Product images of Lodestone, circa 1600
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All products are printed in the UK, using the latest digital presses and a giclée printmaking process.
We only use premium branded inks, and colours are independently verified to last between 100 and 200 years.
Lodestone, circa 1600
The lodestone, a piece of magnetite, which is naturally magnetic, was vital in the early centuries of navigation to ensure that the ship's compass worked properly. Until the mid-18th century, when improved compasses were developed, compass needles lost their magnetism quite quickly and had to be re-magnetised by stroking a lodestone along the needle's length.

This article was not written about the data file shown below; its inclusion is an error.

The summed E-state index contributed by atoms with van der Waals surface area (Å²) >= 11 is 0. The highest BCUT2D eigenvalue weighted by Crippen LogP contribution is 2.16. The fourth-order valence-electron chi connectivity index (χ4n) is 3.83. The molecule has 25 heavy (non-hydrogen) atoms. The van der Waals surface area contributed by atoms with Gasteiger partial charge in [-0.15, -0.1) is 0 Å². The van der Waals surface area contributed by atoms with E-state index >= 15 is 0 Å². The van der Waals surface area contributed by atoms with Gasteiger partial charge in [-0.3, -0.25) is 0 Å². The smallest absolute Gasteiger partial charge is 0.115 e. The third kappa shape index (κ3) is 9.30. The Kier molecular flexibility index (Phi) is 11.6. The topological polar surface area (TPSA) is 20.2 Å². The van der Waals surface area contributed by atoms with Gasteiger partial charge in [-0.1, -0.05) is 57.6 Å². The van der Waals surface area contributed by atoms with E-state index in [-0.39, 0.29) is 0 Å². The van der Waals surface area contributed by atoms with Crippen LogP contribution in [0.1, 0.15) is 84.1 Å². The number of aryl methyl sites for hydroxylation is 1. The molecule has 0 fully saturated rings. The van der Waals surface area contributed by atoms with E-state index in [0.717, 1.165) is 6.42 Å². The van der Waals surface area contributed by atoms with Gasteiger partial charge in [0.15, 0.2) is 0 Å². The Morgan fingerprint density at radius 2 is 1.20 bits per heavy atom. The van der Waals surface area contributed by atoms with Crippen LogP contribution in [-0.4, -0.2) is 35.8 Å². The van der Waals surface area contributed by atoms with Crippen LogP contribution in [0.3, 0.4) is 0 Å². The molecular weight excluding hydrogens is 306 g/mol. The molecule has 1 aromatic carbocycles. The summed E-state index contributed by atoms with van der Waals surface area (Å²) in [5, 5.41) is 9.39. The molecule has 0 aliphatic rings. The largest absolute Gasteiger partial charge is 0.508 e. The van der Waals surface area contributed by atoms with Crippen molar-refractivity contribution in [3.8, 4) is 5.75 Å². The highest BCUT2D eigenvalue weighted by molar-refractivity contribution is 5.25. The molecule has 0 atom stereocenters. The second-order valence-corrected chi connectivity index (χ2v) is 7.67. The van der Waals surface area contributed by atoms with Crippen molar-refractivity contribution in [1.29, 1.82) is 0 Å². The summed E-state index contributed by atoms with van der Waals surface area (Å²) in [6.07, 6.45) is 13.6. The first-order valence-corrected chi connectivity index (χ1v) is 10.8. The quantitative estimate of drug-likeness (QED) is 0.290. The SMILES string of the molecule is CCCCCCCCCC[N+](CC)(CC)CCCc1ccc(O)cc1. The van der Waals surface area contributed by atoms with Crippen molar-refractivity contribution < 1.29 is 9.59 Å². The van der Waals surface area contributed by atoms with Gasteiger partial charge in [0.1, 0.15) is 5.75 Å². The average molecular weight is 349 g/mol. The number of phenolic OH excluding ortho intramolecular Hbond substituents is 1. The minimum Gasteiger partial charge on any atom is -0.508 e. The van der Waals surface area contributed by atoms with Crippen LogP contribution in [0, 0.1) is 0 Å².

Lodestones were often mounted in frames of brass, bronze or silver, and sometimes had an iron or steel keeper - a bar to help preserve their magnetic power. This lodestone has a brass frame with a carrying loop on top, and is 'armed' with two pieces of steel at the bottom, which help to increase the magnetic strength of the lodestone.
- Image reference: D0872
- National Maritime Museum, Greenwich, London